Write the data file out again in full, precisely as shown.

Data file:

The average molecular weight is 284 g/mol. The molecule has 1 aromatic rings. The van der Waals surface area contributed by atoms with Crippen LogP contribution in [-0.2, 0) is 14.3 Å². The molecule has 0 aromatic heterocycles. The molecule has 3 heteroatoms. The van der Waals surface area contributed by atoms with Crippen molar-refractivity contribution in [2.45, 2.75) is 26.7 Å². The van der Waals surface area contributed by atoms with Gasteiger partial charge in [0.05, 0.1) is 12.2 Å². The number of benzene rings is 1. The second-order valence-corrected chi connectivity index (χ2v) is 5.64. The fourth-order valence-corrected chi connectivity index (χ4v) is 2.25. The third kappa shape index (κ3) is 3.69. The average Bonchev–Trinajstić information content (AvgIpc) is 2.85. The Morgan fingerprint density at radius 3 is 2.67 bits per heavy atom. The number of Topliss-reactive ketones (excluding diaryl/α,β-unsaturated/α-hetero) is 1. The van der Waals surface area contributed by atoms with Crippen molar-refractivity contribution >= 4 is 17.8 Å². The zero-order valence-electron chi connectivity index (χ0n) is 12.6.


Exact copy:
The average molecular weight is 284 g/mol. The molecule has 1 aromatic rings. The van der Waals surface area contributed by atoms with Crippen LogP contribution in [-0.2, 0) is 14.3 Å². The molecule has 0 aromatic heterocycles. The molecule has 3 heteroatoms. The van der Waals surface area contributed by atoms with Crippen molar-refractivity contribution in [2.45, 2.75) is 26.7 Å². The van der Waals surface area contributed by atoms with Gasteiger partial charge in [0.05, 0.1) is 12.2 Å². The number of benzene rings is 1. The second-order valence-corrected chi connectivity index (χ2v) is 5.64. The fourth-order valence-corrected chi connectivity index (χ4v) is 2.25. The third kappa shape index (κ3) is 3.69. The average Bonchev–Trinajstić information content (AvgIpc) is 2.85. The Morgan fingerprint density at radius 3 is 2.67 bits per heavy atom. The number of Topliss-reactive ketones (excluding diaryl/α,β-unsaturated/α-hetero) is 1. The van der Waals surface area contributed by atoms with Crippen molar-refractivity contribution >= 4 is 17.8 Å². The zero-order valence-electron chi connectivity index (χ0n) is 12.6.